Nelson Stewart was stunned Sunday as he watched New York Giants wide receiver Odell Beckham Jr. lay a dangerous, helmet-to-helmet hit on Carolina Panthers cornerback Josh Norman in the third quarter of the undefeated Panthers' 38-35 win at MetLife Stadium.
The hit, widely panned as a cheap shot, earned Beckham a one-game suspension from the NFL on Monday as much of the football-watching public still fumed about the incident, one of several dust-ups between Beckham and Norman.
But Stewart, who coached Beckham and Giants quarterback Eli Manning at Isidore Newman School in New Orleans, said the play wasn't representative of the type of person he's found the wide receiver to be since Beckham first enrolled as a fifth grader at the prestigious prep school, located blocks from the Tulane University campus.
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"Of all the players I've coached, he's one with the highest character," Stewart said of his former team captain Tuesday in a phone interview with FOX Sports. "He was selfless. All he cared about was his team, and individual accolades, records, all the things he accomplished, that always came secondary to him."
In fact, Stewart said he assumed from the outset that there must have been more to Beckham's outburst.
"Obviously you can't hear what's being said and you don't know what's happened, but I knew there had to be something that ignited this or triggered this," Stewart said. "Knowing him and knowing his family -- he was brought up great and has a real high moral code for himself that he follows. People know him as flashy and electric on the field, but he really is a humble young man."
Since the play, multiple reports have indicated what may have caused Beckham to lash out.
On Monday, images emerged of Panthers players carrying a baseball bat in the Giants' warm-up area. Those came with a report that Norman may have threatened Beckham on the field before the game. Additionally, several Panthers players reportedly used anti-gay slurs in an attempt to rattle Beckham, who has 1,396 receiving yards and 13 touchdowns through 14 games this season.
During his time at Newman, Beckham, a U.S. Army All-American, was one of the most composed players on the Greenies' roster, making it more surprising to Stewart that Beckham would allow the Panthers to get in his head.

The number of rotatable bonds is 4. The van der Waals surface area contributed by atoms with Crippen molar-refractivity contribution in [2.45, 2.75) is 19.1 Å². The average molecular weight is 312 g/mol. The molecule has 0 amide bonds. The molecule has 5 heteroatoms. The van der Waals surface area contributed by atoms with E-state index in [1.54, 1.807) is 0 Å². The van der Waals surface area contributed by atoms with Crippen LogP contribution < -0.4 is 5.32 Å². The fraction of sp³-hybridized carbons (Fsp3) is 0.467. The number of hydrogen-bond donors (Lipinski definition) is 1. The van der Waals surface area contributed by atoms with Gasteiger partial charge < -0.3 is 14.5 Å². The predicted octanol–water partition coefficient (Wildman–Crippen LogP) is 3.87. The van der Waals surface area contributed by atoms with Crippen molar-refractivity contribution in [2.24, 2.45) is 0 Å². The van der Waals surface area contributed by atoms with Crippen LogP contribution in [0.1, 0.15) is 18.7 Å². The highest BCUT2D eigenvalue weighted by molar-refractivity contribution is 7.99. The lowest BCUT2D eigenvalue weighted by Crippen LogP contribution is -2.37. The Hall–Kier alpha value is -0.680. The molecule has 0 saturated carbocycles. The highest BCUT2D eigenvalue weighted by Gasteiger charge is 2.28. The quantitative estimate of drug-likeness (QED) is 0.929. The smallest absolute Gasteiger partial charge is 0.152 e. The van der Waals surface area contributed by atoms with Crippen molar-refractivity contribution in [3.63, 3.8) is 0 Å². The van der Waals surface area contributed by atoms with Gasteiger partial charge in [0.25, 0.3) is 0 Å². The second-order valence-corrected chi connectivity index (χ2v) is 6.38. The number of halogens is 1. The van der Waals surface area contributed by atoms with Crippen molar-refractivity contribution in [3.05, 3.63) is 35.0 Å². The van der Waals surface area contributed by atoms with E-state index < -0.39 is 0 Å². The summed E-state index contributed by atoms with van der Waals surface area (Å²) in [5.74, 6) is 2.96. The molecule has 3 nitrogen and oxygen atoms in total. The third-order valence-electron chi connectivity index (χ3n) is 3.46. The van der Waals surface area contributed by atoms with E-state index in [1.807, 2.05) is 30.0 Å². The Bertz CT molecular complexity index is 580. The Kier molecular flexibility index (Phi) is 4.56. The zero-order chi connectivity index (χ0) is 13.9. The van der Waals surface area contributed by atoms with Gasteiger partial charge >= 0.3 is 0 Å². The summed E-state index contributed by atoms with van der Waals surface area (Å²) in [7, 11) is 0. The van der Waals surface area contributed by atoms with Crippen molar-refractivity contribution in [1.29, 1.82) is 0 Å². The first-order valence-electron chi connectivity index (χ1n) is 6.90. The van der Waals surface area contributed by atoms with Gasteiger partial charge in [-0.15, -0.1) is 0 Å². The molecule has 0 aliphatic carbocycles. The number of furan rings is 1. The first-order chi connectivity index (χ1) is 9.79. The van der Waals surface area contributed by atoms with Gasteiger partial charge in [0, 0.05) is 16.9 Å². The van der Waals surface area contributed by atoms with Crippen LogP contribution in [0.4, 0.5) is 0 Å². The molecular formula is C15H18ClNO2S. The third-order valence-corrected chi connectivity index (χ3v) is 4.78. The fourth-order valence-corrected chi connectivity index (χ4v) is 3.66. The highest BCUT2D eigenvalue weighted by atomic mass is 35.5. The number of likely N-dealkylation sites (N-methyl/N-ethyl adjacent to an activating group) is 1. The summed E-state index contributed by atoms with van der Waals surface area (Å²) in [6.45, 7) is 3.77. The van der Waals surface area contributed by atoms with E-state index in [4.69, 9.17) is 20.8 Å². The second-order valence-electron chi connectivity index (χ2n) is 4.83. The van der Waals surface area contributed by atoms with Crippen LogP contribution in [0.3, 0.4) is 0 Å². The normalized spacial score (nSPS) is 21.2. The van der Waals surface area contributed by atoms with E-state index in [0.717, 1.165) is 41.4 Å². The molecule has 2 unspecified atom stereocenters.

"He was even-keeled, very cerebral," Stewart said. "We have Hudl, like everyone else, and you can log how much film was watched, and he literally watched 20 times more film than anyone on the team. A lot of it was being critical about how he ran, his blocking, his takeoffs. He was a very hard worker, and he didn't talk all the time, but he was a leader. He led by example."
Over the years, Beckham has remained close with his old high school coach as his profile has risen. When the Giants visited the Saints at the Superdome on Nov. 1, Beckham left tickets for Stewart and his wife, who sat in a suite with Beckham's parents. Beckham also made it a priority to visit with Stewart both before and after the game.
"He's one of the most caring and dedicated kids I've coached," Stewart said. "He's on the cover of Madden and there's all these things he's done, but his personality hasn't changed."
Beckham also seems to find comfort in being back in his home state of Louisiana, particularly at Isidore Newman. The morning after LSU lost to Alabama in the 2011 season BCS Championship Game in his freshman year, Beckham was at the school running routes on the field by himself -- in other words, doing exactly what Stewart would expect him to be doing.
"He worked as hard as any player I've ever coached," Stewart said. "The things you hear about about his work ethic are all true. He was the first one on the field, last one off, and we literally, some nights, had to turn the lights off on him because he wanted to compete as hard as he could. So obviously, he was passionate and he never took a play off."
With that in mind, it's little surprise to Stewart that Beckham has developed into one of the game's premier players.
"He's continued to get better every year, and the strides, he just never stops," Stewart said. "We knew at Lupin Field [Newman's home field] that he could run a 14-yard comeback and make eight guys miss in the open field, but then he did it in the SEC, and now all of a sudden he's doing it on Sundays. Where he is now, he's in another stratosphere."
It only makes things sweeter for Stewart that Beckham is doing it all with another Newman alum throwing him the ball.
"I had tears down my eyes when he got drafted by the Giants," Stewart said of Beckham. "Knowing the Manning family the way I do and the way we do, it was unbelievable, and it was even more unbelievable when I got to see it in person. ... To be able to put kids out there who are so successful at the same time, on the same team, it's a once-in-a-lifetime deal.
"I'm never used to it, and when I see them together, it really takes my breath away."
For a player with that kind of impact, however, there's a certain responsibility to be constantly aware of the way he handles himself on the field. And while Stewart recognizes that there's no place for a reckless collision like the one between Beckham and Norman, he said Beckham will learn from the mistake.
"Obviously there are reactions you wish you wouldn't have had," Stewart said. "But I can vouch for the kid I coached and the kid I know, and this, too, shall pass, and I think I'll be better for it. I really do."
You can follow Sam Gardner on Twitter or email him at firstname.lastname@example.org.